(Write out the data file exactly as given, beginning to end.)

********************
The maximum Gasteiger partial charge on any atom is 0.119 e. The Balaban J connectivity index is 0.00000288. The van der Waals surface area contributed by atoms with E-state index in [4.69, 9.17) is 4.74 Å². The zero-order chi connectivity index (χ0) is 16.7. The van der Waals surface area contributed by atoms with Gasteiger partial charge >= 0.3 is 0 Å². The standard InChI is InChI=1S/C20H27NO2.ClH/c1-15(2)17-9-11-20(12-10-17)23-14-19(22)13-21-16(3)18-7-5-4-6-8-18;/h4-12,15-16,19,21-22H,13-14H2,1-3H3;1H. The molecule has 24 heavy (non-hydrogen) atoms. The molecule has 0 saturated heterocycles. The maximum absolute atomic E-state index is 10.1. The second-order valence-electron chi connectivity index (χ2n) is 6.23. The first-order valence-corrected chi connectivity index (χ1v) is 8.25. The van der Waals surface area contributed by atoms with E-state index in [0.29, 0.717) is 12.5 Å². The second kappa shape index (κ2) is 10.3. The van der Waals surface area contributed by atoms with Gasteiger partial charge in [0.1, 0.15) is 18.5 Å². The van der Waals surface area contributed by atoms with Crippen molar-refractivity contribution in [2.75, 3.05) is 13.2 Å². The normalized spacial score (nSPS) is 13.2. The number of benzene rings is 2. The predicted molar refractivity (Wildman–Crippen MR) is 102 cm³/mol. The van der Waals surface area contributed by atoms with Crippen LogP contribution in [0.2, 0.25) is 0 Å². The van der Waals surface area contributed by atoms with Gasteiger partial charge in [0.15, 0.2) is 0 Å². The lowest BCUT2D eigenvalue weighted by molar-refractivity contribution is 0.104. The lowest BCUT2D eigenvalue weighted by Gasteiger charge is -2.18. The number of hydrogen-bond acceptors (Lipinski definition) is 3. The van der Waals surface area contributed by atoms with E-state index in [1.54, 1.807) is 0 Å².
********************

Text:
The maximum Gasteiger partial charge on any atom is 0.119 e. The Balaban J connectivity index is 0.00000288. The van der Waals surface area contributed by atoms with E-state index in [4.69, 9.17) is 4.74 Å². The zero-order chi connectivity index (χ0) is 16.7. The van der Waals surface area contributed by atoms with Gasteiger partial charge >= 0.3 is 0 Å². The standard InChI is InChI=1S/C20H27NO2.ClH/c1-15(2)17-9-11-20(12-10-17)23-14-19(22)13-21-16(3)18-7-5-4-6-8-18;/h4-12,15-16,19,21-22H,13-14H2,1-3H3;1H. The molecule has 24 heavy (non-hydrogen) atoms. The molecule has 0 saturated heterocycles. The maximum absolute atomic E-state index is 10.1. The second-order valence-electron chi connectivity index (χ2n) is 6.23. The first-order valence-corrected chi connectivity index (χ1v) is 8.25. The van der Waals surface area contributed by atoms with E-state index in [0.29, 0.717) is 12.5 Å². The second kappa shape index (κ2) is 10.3. The van der Waals surface area contributed by atoms with Gasteiger partial charge in [0.1, 0.15) is 18.5 Å². The van der Waals surface area contributed by atoms with Crippen molar-refractivity contribution in [2.75, 3.05) is 13.2 Å². The normalized spacial score (nSPS) is 13.2. The number of benzene rings is 2. The predicted molar refractivity (Wildman–Crippen MR) is 102 cm³/mol. The van der Waals surface area contributed by atoms with Crippen LogP contribution in [0.2, 0.25) is 0 Å². The van der Waals surface area contributed by atoms with Gasteiger partial charge in [0.15, 0.2) is 0 Å². The lowest BCUT2D eigenvalue weighted by molar-refractivity contribution is 0.104. The lowest BCUT2D eigenvalue weighted by Gasteiger charge is -2.18. The number of hydrogen-bond acceptors (Lipinski definition) is 3. The van der Waals surface area contributed by atoms with E-state index in [1.54, 1.807) is 0 Å².